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Cosmocopia Cosmocopia by Paul Di Filippo
reviewed by Trent Walters
While Paul Di Filippo isn't a household name, if you've read deeply in the field, you've heard of him. He zigs and zags his way across the genre. For a genre known for its weird, this book has to rank right up there. As with many of Filippo's works, especially at this length, a Beatnik/Kerouac's On the Road feel rises from the narrative. Predicting what will happen next is out of the question.

After the Collapse After the Collapse by Paul Di Filippo
reviewed by Trent Walters
Stories with a similar motif or concept tend to rub off on one another when gathered in one place, often conferring more power to each. In rock, these would be the concept albums of Pink Floyd and Roger Waters where, even if there were a weak song or two, you don't mind because they cohere well together as a whole. In the genre, similar strength came when Isaac Asimov collected his robot stories or Fred Saberhagen his alien, killing machines -- the Berserkers.

Four Stories Four Stories Four Stories Four Stories Four Stories by Paul Di Filippo
reviewed by Trent Walters
The author claims that two possibilities exist for why writers choose to tell single-idea SF: 1) According H.G. Wells, writers should not beleaguer readers with too many strangenesses in one narrative. 2) SF writers are stingy with their ideas. A third reason not mentioned by him may be that writers want to make a clear, philosophical extrapolation of a single idea or theme. If they add too much to the pot, they fear cooking something more like mud than stew.

A Princess of the Linear Jungle A Princess of the Linear Jungle by Paul Di Filippo
reviewed by Trent Walters
Merritt Abraham graduated from college but was too poor to pursue a higher degree in archeology (rather, polypolisology -- the study of many cities) as she wanted. Taking a job in a museum, she marks time until her boss learns of her true desire and helps her out. Merritt attends graduate school and falls in love with her offbeat professor, Scoria. They join an expedition team on a journey to Vayavirunga, the Jungle blocks of the Linear City.

Cosmocopia Cosmocopia by Paul Di Filippo
reviewed by Neil Walsh
Payseur & Schmidt publishes more than just books; they publish high-quality multi-media art events. Cosmocopia is a fine example. It's not only a short novel by Paul Di Filippo, it's also a 513-piece jigsaw puzzle and colour poster with artwork by Jim Woodring -- the whole delightfully packaged. Let's begin with The Origin of the World, dating back to 1866...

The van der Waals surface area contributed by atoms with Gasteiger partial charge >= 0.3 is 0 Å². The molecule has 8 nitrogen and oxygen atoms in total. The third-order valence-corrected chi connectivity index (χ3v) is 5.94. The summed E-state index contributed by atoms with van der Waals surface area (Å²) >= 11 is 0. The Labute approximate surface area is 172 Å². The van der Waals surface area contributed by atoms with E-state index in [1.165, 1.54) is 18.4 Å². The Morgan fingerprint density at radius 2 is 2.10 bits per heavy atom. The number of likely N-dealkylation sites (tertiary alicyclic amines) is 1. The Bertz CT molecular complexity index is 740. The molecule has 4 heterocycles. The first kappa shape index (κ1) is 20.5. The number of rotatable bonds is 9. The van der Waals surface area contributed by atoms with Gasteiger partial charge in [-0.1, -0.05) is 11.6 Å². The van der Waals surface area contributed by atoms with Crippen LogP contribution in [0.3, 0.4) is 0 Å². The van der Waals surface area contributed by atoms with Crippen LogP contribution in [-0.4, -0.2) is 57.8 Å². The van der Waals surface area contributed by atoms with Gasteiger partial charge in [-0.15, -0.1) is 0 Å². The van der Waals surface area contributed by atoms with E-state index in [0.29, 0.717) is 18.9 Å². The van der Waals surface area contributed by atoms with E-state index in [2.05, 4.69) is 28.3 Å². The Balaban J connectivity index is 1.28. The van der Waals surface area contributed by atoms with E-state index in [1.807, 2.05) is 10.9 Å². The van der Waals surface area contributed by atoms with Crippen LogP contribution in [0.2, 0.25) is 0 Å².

Shuteye for the Timebroker Shuteye for the Timebroker by Paul Di Filippo
reviewed by Paul Kincaid
Paul Di Filippo is a writer who likes to shift restlessly between styles and manners, though his most common mode is the humorous. Not outright comedy, but the sort of thing that leaves you smiling without necessarily understanding why. It's the sort of trick that writers like R.A. Lafferty and Howard Waldrop pull of with aplomb.

Babylon Sisters and Other Posthumans Babylon Sisters and Other Posthumans by Paul Di Filippo
reviewed by Jayme Lynn Blaschke
This author may be too clever for his own good. It's almost like he pushes too hard to live up to his reputation as a speculative fiction writer who is totally unpredictable. Well, not totally -- any reader that has encountered his brand of writing knows to expect the unexpected. With that in mind, this collection encompasses both the best and worst of his stylistic quirks. Here is a writer that effortlessly evokes envy one moment, only to prompt curses the next for some literary shenanigan he has perpetrated.

Little Doors Little Doors by Paul Di Filippo
reviewed by Martin Lewis
Spanning 15 years from almost the beginning of his career to earlier this year, this is the author's 5th collection. Like all of them, it is thematic even though in this case it is a little hard to say what that theme might be. In the broadest terms, all the stories are fantasies even though some of them contain no fantastic elements. Even though there is not a clear, unifying thread running through the stories it is obvious that they rub up against each other and trade on similar concerns. They are stories of dreams and obsessions.